Published by Harper Perennial ISBN 978-0-06-153731-8
Trade paperback $13.99
From the publisher's website:
At the age of eighteen, Angela Balcita had reached a point in her life when her health could not keep up with her optimistic personality. After suffering kidney failure and after her body's rejection of the kidney her brother donated to her, she was in desperate need of a transplant.
Lucky for Angela, she had found the ultimate partner in crime: her boyfriend, Charlie. Although they had known each other for only a short period of time, Charlie offered Angela his kidney. The ensuing story is unforgettable, with readers following Angela and Charlie's journey through preparations for their respective surgeries; the procedures themselves, difficult yet emotionally riveting; the process of recuperation through the relapses; and the eventual healing—both inside and out—that greets this undeniably powerful duo.
Expanded from Angela's unforgettable "Modern Love" column in the New York Times and by turns funny, bittersweet, and heartwarming, Moonface will make readers laugh, cry, and, above all, appreciate the importance of unconditional love.
I remember reading the "Modern Love" column that inspired this terrific book and thinking, "Wow- that is true love!" When I heard that the column was expanded into a book, I had to read it.
I have a very good friend who has also undergone the same transplant. She has had kidney problems for over 20 years, and I didn't truly understand everything that she had gone through until I read Angela's book.
It's hard to believe that people like Charlie exist: a boyfriend who is willing to give up a kidney for his girlfriend. But what is more surprising is the number of other people that Angela knew who were also willing to donate a kidney.
Donating a kidney is not like giving your friend your car; it's a major surgical procedure and there can be serious complications. It renews your faith in humanity, and certainly says something about what a good person Angela is to have so many people willing to sacrifice for her.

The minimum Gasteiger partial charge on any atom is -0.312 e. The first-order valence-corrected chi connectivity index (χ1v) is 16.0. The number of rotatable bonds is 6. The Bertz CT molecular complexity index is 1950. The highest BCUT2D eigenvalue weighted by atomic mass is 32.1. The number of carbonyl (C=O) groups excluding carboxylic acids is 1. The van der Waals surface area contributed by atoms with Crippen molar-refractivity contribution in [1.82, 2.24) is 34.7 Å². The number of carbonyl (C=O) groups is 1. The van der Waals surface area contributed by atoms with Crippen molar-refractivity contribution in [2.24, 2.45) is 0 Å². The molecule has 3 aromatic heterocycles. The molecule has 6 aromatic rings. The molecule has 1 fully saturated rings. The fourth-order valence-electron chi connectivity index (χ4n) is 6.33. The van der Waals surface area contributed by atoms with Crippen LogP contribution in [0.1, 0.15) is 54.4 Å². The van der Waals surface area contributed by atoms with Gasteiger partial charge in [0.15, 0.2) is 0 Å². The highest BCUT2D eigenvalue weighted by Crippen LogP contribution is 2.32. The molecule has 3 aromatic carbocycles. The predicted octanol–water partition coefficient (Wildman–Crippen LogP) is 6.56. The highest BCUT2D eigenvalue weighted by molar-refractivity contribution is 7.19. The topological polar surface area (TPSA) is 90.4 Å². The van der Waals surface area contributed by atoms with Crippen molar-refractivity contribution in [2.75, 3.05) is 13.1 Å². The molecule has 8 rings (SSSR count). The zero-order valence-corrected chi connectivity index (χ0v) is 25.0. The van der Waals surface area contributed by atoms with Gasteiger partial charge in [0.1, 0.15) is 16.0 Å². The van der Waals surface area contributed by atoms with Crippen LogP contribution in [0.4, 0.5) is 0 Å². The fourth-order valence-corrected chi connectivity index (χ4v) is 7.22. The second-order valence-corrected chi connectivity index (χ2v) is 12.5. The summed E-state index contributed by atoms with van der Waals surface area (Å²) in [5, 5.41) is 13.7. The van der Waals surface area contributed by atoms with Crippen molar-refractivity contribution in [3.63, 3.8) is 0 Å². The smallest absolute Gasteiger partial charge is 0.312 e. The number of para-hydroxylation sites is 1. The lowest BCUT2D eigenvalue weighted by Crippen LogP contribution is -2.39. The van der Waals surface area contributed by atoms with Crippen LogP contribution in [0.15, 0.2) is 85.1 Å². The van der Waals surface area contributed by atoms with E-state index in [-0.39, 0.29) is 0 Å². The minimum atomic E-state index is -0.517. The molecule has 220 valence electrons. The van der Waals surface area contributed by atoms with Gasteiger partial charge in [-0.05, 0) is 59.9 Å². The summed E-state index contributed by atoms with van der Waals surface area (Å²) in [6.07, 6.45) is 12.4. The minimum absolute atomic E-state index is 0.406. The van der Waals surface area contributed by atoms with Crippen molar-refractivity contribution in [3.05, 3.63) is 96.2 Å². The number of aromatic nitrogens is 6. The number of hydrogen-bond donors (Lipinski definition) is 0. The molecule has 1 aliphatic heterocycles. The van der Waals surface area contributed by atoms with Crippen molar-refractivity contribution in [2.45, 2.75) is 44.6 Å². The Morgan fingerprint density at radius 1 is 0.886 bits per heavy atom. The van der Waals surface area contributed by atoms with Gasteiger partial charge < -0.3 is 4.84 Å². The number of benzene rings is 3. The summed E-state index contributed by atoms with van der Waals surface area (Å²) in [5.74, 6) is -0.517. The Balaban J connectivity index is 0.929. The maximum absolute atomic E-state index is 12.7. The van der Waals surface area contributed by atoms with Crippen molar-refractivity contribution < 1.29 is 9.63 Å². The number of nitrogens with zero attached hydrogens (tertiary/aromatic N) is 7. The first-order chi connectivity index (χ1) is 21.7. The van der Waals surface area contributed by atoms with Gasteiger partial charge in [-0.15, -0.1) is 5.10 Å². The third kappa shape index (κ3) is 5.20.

At the heart of the book is Charlie and Angela's love story. Charlie's family was understandably wary of this because Charlie was willing to give Angela a kidney, but they did not want to get married. I loved the scene where Charlie tells his family that he is giving Angela a kidney, they reacted like any family would.
Charlie's recovery from the surgery is difficult, and at a followup doctor visit, the doctor asks him if he would do it again. Charlie says no, he wouldn't, and this devastates Angela.
Angela decides that she would like to have a baby, and although many doctors tried to discourage her, she finally found one who believed she could do it. Again, Charlie supports her, although he worries about her.
Moonface is such an honest book, filled with love and joy, humor and pain. Charlie is almost too good to be true, but he is also human. Angela perseveres, not letting her lifelong illness stop her from going after things she wants. They are kooky, sharing a similar goofy sense of humor that gets them through difficult times.
I also loved her parents, and can't imagine how hard it was for them to live through this, especially her dad, a doctor who couldn't fix his baby girl.
Balcita writes a crisp book, filled with emotion and I found her quirky chapter titles like "The Celebrated and Adored Royal Filipino Mind Reader" and
"The Woman Who Swallows Fire and Exhales Angels" amusing.
It's a beautifully moving true love story that will touch your heart and make you laugh. It would make a wonderful anniversary gift for a young couple.
rating 4 of 5 stars
Thanks to Harper Perennial for providing a copy of the book.
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